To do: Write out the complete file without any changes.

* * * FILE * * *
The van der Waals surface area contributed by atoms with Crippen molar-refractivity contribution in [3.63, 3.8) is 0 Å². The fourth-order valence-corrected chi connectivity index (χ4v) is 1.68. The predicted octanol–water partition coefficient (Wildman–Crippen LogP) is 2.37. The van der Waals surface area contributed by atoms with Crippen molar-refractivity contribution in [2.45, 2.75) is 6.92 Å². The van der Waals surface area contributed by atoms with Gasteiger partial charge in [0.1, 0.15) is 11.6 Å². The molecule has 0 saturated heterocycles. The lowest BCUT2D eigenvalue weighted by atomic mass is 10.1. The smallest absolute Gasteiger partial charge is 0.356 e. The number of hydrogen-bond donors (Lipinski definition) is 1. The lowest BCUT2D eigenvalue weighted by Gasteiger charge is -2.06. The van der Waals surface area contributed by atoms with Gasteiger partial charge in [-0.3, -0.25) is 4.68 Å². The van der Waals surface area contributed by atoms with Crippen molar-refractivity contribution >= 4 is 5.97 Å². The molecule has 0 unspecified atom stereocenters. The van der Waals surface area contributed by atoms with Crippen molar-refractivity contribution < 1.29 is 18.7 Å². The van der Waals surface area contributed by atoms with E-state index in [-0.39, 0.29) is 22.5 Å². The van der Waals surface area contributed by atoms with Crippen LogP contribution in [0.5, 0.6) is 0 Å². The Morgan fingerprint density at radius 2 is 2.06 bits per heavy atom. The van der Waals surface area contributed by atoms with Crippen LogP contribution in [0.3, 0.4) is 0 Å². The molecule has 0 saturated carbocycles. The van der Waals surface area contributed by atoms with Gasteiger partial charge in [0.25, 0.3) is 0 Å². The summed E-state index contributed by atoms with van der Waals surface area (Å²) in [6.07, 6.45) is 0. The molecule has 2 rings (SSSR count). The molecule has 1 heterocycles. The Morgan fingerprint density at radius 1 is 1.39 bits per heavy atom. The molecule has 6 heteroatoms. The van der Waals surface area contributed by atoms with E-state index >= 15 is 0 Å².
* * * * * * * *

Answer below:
The van der Waals surface area contributed by atoms with Crippen molar-refractivity contribution in [3.63, 3.8) is 0 Å². The fourth-order valence-corrected chi connectivity index (χ4v) is 1.68. The predicted octanol–water partition coefficient (Wildman–Crippen LogP) is 2.37. The van der Waals surface area contributed by atoms with Crippen molar-refractivity contribution in [2.45, 2.75) is 6.92 Å². The van der Waals surface area contributed by atoms with Gasteiger partial charge in [0.1, 0.15) is 11.6 Å². The molecule has 0 saturated heterocycles. The lowest BCUT2D eigenvalue weighted by atomic mass is 10.1. The smallest absolute Gasteiger partial charge is 0.356 e. The number of hydrogen-bond donors (Lipinski definition) is 1. The lowest BCUT2D eigenvalue weighted by Gasteiger charge is -2.06. The van der Waals surface area contributed by atoms with Gasteiger partial charge in [-0.3, -0.25) is 4.68 Å². The van der Waals surface area contributed by atoms with Crippen molar-refractivity contribution >= 4 is 5.97 Å². The molecule has 0 unspecified atom stereocenters. The van der Waals surface area contributed by atoms with Crippen molar-refractivity contribution < 1.29 is 18.7 Å². The van der Waals surface area contributed by atoms with E-state index in [-0.39, 0.29) is 22.5 Å². The van der Waals surface area contributed by atoms with Crippen LogP contribution in [0.5, 0.6) is 0 Å². The Morgan fingerprint density at radius 2 is 2.06 bits per heavy atom. The van der Waals surface area contributed by atoms with Crippen LogP contribution in [0.3, 0.4) is 0 Å². The molecule has 0 saturated carbocycles. The van der Waals surface area contributed by atoms with Gasteiger partial charge in [0.25, 0.3) is 0 Å². The summed E-state index contributed by atoms with van der Waals surface area (Å²) in [6.07, 6.45) is 0. The molecule has 2 rings (SSSR count). The molecule has 1 heterocycles. The Morgan fingerprint density at radius 1 is 1.39 bits per heavy atom. The molecule has 6 heteroatoms. The van der Waals surface area contributed by atoms with E-state index >= 15 is 0 Å².